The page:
Detroit Mountain to make do with less funding for parking lot
DETROIT LAKES, Minn. -- The Detroit Lakes City Council agreed last week to provide up to $425,000 for parking lot improvements at the new Detroit Mountain Recreation Area.
The Detroit Mountain group originally requested $550,000, but had lowered its request to $425,000 at a city finance committee meeting April 7, according to City Finance Officer Pam Slifka.
“Some council members felt there were other projects in town we really need to be looking at as well,” she said. “They wanted to make sure we had money for them, too. It’s a very worthwhile project, but it will be eating up over a year and a half of food and beverage tax income.”
About half of the $425,000 will come directly from the food and beverage tax fund; the rest will come from unspecified city reserve funds. The Detroit Mountain group will pay interest on the loan at 3 percent for six years to hold those funds harmless.
The principal will be returned to those funds over six years as revenue from the city’s food and beverage tax comes in.
Jeff Staley, general manager of Detroit Mountain Recreation Area Inc., said the group will do the best it can with the money available.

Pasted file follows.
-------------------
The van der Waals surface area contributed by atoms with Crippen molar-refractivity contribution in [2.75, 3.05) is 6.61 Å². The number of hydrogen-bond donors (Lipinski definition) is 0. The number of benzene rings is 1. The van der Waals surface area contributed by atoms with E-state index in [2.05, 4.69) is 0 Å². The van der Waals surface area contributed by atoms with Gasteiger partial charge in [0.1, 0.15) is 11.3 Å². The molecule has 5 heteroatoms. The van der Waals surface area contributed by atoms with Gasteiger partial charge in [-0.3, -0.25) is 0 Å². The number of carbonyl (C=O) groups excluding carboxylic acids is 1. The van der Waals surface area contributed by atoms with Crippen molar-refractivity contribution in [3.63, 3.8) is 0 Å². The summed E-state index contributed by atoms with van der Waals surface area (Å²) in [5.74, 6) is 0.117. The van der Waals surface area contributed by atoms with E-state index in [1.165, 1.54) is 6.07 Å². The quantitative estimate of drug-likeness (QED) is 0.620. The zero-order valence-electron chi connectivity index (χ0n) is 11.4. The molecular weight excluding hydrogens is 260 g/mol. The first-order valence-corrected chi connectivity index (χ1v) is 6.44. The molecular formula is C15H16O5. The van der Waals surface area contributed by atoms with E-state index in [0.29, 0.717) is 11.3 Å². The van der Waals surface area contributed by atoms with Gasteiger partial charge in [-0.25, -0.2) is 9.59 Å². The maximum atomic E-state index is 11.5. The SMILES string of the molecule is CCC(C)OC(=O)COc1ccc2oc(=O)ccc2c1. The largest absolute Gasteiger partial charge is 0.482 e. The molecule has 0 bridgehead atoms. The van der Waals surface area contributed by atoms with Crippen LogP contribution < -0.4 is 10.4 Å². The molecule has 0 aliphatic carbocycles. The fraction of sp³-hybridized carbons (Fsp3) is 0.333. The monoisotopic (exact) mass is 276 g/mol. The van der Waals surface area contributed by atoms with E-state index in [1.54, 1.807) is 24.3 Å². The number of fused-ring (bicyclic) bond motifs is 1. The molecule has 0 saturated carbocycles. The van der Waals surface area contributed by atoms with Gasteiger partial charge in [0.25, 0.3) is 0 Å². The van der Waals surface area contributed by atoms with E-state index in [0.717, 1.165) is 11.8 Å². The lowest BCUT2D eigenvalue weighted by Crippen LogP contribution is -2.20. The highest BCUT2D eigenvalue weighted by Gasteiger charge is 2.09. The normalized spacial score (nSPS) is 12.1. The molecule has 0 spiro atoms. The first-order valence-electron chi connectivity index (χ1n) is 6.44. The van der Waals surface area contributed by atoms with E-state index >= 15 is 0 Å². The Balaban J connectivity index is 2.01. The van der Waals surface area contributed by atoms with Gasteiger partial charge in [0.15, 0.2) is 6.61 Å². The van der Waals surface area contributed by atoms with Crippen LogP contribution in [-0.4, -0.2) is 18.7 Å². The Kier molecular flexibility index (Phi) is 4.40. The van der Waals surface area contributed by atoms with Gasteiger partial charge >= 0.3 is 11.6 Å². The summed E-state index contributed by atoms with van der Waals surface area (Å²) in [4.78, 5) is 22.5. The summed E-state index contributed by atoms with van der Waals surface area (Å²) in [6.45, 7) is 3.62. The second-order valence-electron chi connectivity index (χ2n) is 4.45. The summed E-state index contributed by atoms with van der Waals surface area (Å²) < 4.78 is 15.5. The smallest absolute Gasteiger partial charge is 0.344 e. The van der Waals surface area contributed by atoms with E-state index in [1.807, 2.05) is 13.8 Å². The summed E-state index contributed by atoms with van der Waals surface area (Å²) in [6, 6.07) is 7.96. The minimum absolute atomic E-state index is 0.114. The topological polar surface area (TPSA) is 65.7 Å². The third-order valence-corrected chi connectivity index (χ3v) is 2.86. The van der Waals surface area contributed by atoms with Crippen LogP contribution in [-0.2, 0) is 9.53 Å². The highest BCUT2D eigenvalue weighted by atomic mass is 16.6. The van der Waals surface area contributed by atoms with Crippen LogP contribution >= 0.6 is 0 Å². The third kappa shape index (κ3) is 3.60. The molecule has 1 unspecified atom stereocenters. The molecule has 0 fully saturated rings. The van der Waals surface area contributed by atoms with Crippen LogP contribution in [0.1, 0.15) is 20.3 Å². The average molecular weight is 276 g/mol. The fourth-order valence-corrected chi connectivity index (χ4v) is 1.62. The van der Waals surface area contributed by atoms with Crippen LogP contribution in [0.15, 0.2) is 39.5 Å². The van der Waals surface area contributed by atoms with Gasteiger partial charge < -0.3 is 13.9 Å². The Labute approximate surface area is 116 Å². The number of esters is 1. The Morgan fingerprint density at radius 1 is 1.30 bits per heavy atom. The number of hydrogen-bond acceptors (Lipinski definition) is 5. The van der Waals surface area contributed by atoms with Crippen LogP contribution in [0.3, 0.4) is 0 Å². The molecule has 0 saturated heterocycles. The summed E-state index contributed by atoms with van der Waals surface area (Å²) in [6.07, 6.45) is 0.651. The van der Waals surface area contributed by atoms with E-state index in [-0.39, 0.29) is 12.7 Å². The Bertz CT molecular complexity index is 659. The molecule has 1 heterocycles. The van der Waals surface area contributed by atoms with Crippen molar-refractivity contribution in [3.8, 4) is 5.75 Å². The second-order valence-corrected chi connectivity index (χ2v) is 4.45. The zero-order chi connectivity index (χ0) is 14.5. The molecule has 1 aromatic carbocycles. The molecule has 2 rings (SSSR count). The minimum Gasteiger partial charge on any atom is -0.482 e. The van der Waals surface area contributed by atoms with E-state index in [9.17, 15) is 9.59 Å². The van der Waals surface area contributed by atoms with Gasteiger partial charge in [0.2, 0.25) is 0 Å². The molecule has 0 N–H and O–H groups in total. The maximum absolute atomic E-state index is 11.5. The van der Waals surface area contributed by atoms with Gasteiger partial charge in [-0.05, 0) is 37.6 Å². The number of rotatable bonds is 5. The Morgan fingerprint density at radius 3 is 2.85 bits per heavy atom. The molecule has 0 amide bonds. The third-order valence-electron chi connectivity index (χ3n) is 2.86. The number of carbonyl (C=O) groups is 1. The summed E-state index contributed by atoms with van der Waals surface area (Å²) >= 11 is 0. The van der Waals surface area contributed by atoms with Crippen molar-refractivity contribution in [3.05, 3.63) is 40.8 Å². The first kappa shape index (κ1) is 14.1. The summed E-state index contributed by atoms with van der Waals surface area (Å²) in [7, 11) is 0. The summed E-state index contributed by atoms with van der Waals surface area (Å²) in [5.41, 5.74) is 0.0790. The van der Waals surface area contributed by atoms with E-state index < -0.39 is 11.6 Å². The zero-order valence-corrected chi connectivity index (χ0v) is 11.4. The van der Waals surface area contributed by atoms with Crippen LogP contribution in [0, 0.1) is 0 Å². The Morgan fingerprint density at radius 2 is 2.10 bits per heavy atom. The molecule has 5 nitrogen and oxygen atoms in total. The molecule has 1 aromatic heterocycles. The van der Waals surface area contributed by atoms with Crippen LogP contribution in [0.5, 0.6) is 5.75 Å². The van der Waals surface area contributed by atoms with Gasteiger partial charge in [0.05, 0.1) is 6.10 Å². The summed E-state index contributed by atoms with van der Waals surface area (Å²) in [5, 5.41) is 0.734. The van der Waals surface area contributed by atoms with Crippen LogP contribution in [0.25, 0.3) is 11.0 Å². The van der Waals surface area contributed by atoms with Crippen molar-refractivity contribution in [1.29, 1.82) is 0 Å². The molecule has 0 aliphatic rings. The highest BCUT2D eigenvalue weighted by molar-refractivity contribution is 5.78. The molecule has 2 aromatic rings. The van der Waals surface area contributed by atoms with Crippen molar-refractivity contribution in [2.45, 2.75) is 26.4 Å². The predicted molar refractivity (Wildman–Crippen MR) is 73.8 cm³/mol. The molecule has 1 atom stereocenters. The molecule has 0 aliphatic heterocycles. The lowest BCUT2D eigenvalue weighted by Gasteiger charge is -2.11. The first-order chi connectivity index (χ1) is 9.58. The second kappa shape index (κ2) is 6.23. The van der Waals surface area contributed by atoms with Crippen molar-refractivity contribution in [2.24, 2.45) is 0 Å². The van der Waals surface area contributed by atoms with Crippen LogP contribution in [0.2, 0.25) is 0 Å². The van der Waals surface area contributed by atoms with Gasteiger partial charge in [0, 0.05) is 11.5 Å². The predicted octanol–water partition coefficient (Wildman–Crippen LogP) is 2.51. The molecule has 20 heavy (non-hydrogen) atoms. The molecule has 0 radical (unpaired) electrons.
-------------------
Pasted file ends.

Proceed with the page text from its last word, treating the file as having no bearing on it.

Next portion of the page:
“After talking to some of the venders, they thought they could get the price down a little lower,” he said. “That was part of the reason for the reduction.”
The Detroit Mountain Recreation Area would be closest downhill ski area to the Fargo-Moorhead area.
The parking area will have room for about 330 cars and 10 buses, and will be landscaped and divided into two areas: The lower lot nearest the ski lodge will have space for about 60 vehicles, while the upper lot farther away will have space for about 270 vehicles.
The difference in elevation is due to dirt work done at the site.
“We lowered the lodge so much when we started construction to take out that big depression where the lift was,” he said.
The lower lot is at the same elevation as the new lodge, while the upper lot is at the elevation of the old ski lodge, he said.
As it now stands, the smaller lot and one-half to three-quarters of the larger lot will be paved, and the rest of the larger lot will be surfaced with crushed concrete.
“We are going to pave as much as we possibly can,” Staley said.
The paving work is not expected to start until midsummer, when lifts and lift bases have been installed; buildings, dirt-moving and other infrastructure work is complete; and all heavy equipment has left the site.
Otherwise that heavy equipment would damage the new parking lot, he said.
Although City Attorney Charlie Ramstad said food and beverage tax funds can only be used for improvements on city-owned property, the Detroit Mountain property will not have to be conveyed to the city immediately, Staley said, “as long as the city has a binding agreement that that will happen.” The city is now in the process of finalizing that agreement to present to DMRA Inc., he added.
“We’ll be able to finish the project and then turn it over,” Staley said.